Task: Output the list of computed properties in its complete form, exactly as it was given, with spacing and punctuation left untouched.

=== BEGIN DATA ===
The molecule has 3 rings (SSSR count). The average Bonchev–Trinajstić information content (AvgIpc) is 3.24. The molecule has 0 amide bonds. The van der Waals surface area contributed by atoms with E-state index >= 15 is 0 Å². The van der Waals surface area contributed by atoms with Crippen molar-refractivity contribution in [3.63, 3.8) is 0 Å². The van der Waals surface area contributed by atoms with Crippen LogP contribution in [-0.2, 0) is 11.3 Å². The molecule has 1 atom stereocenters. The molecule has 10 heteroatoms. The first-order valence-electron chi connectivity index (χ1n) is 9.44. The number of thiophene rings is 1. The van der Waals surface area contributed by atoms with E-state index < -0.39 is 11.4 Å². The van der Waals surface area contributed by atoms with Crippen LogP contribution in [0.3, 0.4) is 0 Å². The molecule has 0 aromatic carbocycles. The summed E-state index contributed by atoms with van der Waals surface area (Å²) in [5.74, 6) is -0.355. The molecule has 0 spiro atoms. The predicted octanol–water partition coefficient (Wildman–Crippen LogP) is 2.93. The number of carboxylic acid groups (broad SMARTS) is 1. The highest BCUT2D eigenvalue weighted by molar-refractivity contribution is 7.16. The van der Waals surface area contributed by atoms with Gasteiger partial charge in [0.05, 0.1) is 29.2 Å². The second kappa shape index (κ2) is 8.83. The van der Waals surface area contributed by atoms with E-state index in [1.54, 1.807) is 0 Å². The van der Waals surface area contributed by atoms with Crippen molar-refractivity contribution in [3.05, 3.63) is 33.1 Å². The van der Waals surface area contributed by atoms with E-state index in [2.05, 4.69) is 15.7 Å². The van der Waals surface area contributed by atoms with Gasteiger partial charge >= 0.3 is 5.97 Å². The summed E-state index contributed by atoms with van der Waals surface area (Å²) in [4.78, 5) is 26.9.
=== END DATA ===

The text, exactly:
The molecule has 3 rings (SSSR count). The average Bonchev–Trinajstić information content (AvgIpc) is 3.24. The molecule has 0 amide bonds. The van der Waals surface area contributed by atoms with E-state index >= 15 is 0 Å². The van der Waals surface area contributed by atoms with Crippen molar-refractivity contribution in [3.63, 3.8) is 0 Å². The van der Waals surface area contributed by atoms with Crippen LogP contribution in [-0.2, 0) is 11.3 Å². The molecule has 1 atom stereocenters. The molecule has 10 heteroatoms. The first-order valence-electron chi connectivity index (χ1n) is 9.44. The number of thiophene rings is 1. The van der Waals surface area contributed by atoms with E-state index < -0.39 is 11.4 Å². The van der Waals surface area contributed by atoms with Crippen LogP contribution in [0.3, 0.4) is 0 Å². The molecule has 0 aromatic carbocycles. The summed E-state index contributed by atoms with van der Waals surface area (Å²) in [5.74, 6) is -0.355. The molecule has 0 spiro atoms. The predicted octanol–water partition coefficient (Wildman–Crippen LogP) is 2.93. The number of carboxylic acid groups (broad SMARTS) is 1. The highest BCUT2D eigenvalue weighted by molar-refractivity contribution is 7.16. The van der Waals surface area contributed by atoms with Gasteiger partial charge in [0.05, 0.1) is 29.2 Å². The second kappa shape index (κ2) is 8.83. The van der Waals surface area contributed by atoms with E-state index in [1.54, 1.807) is 0 Å². The van der Waals surface area contributed by atoms with Crippen molar-refractivity contribution in [3.05, 3.63) is 33.1 Å². The van der Waals surface area contributed by atoms with E-state index in [2.05, 4.69) is 15.7 Å². The van der Waals surface area contributed by atoms with Gasteiger partial charge >= 0.3 is 5.97 Å². The summed E-state index contributed by atoms with van der Waals surface area (Å²) in [4.78, 5) is 26.9.